It appeared to be a typical mayoral race in Chesapeake Beach. By 3:30 p.m. Wednesday, the only declared candidate was Gerald W. Donovan, the five-term mayor, who has not faced an election challenge since 1988.

Then, with less than an hour to go before the 4:30 p.m. filing deadline, Joseph W. Johnson strode into Town Hall and filed papers to challenge Donovan, whose father and grandfather also were mayors of the Calvert County town.

Johnson, 61, who moved to the Chesapeake waterfront town of 3,000 four years ago from Prince George's County, called Donovan a part-time mayor who places his economic interests over those of the community.

Donovan owns several business in the town, including the 72-room Chesapeake Beach Hotel and the Rod 'N' Reel restaurant.

"He's running his own little fiefdom down here," said Johnson, a retired Naval Research Laboratory analyst who was active in Prince George's civic causes.

Donovan was on vacation in California, town officials said, and could not be reached for comment last week. But the incumbent mayor's supporters said he has never used his office to improperly benefit his businesses.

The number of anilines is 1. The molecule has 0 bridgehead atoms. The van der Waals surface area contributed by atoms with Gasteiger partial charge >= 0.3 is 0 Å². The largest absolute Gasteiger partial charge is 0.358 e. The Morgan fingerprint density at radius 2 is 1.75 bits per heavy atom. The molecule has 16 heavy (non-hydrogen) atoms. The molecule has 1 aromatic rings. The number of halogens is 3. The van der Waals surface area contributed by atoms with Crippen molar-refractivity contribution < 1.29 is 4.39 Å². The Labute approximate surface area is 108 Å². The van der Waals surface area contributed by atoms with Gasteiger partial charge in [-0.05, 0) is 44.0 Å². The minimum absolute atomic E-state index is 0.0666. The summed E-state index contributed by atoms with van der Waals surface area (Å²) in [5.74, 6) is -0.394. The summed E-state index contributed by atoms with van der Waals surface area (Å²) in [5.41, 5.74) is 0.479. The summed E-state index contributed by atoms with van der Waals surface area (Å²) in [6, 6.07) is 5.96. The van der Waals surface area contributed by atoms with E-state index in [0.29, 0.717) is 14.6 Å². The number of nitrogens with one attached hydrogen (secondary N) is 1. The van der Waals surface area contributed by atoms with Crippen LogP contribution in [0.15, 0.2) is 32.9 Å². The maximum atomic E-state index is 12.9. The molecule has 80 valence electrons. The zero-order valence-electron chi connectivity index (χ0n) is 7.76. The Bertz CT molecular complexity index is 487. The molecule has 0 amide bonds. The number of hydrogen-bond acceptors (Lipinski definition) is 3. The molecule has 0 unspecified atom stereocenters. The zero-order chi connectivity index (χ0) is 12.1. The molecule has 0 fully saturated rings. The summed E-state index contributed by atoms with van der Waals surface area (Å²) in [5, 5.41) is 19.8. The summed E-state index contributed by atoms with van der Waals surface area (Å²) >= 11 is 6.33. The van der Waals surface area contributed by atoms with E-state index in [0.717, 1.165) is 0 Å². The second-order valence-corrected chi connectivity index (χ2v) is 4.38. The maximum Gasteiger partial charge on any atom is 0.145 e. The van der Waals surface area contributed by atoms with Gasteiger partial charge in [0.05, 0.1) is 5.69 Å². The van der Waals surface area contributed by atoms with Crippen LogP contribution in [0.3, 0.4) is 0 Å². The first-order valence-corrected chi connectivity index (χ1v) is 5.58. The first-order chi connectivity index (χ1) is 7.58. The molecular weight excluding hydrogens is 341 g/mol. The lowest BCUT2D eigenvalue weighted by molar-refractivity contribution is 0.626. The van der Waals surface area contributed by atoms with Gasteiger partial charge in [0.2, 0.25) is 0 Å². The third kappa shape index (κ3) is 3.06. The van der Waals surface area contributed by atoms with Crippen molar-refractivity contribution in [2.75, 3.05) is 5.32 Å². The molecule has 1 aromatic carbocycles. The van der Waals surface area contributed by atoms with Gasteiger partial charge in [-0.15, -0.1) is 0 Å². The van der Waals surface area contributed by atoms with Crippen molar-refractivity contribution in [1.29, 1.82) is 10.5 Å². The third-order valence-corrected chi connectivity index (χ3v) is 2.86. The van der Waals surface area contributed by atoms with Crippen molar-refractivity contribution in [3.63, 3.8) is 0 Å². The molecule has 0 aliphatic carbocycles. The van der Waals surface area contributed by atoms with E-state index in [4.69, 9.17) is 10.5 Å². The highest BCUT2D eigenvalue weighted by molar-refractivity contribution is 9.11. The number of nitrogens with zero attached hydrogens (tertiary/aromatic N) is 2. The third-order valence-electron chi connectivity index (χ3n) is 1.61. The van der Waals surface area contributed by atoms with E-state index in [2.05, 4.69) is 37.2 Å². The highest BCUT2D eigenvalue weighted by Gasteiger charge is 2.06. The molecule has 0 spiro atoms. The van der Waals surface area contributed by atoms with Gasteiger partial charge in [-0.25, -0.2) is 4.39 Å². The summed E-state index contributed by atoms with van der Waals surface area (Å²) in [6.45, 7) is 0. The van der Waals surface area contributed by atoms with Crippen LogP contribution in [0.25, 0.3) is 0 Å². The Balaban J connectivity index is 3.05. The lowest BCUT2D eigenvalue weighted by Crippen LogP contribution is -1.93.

"I bet you he spends half his time during the week doing town business. That costs him money," said James L. Parent, who ran unsuccessfully for Town Council on Donovan's slate in 2000 and is running again this year.

"I think he's doing a heck of a job," he said.

If elected, Johnson said, he would develop a strong adequate-public-facilities ordinance to slow development. He said such a law, which is designed to prevent growth from outpacing public services and infrastructure, is not in Donovan's financial interest.

"He wants to develop as much as he can develop," Johnson said.

Johnson, who opposes gambling, also said he believes Donovan hopes to create a casino at his hotel.

Parent, however, said gambling is unlikely to return to Chesapeake Beach. He said the issue is being raised only to damage Donovan politically.

Cleaning up the Chesapeake Bay is another goal that Johnson said he plans to pursue as mayor. Johnson said his experience as a civic activist in Prince George's would help him lobby successfully for funding to clean up the bay.

"If I do nothing else in my life but raise hell about this bay, that's enough," Johnson said.

Johnson said he decided to run after neighbors repeatedly asked him to challenge Donovan, whom some have called a polarizing figure.

Even though Donovan was the lone mayoral candidate in the 2000 town election, only 655 of the 967 town voters that year cast their ballots for him, said Michelle Jenkins, the town clerk.

To Johnson, the 2000 results indicate that many voters disapprove of his opponent's performance.

Johnson said that discontent might bring him more votes than his stands on local issues.

"I think I will draw a lot of votes just because people don't like Donovan," he said.